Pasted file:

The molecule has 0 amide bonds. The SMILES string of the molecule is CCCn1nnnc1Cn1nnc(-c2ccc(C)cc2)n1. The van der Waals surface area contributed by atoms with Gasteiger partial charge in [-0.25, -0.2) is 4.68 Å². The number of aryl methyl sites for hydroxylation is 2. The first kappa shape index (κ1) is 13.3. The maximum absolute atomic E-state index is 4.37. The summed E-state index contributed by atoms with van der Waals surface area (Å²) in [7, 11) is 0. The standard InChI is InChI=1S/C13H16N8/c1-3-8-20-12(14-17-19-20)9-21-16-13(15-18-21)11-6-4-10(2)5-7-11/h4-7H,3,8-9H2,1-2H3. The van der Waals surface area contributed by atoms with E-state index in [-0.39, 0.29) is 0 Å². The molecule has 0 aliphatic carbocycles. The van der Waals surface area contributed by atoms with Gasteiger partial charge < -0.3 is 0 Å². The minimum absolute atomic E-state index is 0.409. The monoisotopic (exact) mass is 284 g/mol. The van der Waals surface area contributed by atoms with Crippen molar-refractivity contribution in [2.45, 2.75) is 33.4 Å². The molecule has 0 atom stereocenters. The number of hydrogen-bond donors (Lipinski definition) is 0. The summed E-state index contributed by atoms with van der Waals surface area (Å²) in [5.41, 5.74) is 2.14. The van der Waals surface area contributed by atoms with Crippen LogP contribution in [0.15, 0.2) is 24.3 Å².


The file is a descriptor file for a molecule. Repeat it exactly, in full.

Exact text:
The molecule has 0 amide bonds. The SMILES string of the molecule is CCCn1nnnc1Cn1nnc(-c2ccc(C)cc2)n1. The van der Waals surface area contributed by atoms with Gasteiger partial charge in [-0.25, -0.2) is 4.68 Å². The number of aryl methyl sites for hydroxylation is 2. The first kappa shape index (κ1) is 13.3. The maximum absolute atomic E-state index is 4.37. The summed E-state index contributed by atoms with van der Waals surface area (Å²) in [7, 11) is 0. The standard InChI is InChI=1S/C13H16N8/c1-3-8-20-12(14-17-19-20)9-21-16-13(15-18-21)11-6-4-10(2)5-7-11/h4-7H,3,8-9H2,1-2H3. The van der Waals surface area contributed by atoms with E-state index in [-0.39, 0.29) is 0 Å². The molecule has 0 aliphatic carbocycles. The van der Waals surface area contributed by atoms with Gasteiger partial charge < -0.3 is 0 Å². The minimum absolute atomic E-state index is 0.409. The monoisotopic (exact) mass is 284 g/mol. The van der Waals surface area contributed by atoms with Crippen molar-refractivity contribution in [2.45, 2.75) is 33.4 Å². The molecule has 0 atom stereocenters. The number of hydrogen-bond donors (Lipinski definition) is 0. The summed E-state index contributed by atoms with van der Waals surface area (Å²) in [5.41, 5.74) is 2.14. The van der Waals surface area contributed by atoms with Crippen LogP contribution in [0.15, 0.2) is 24.3 Å².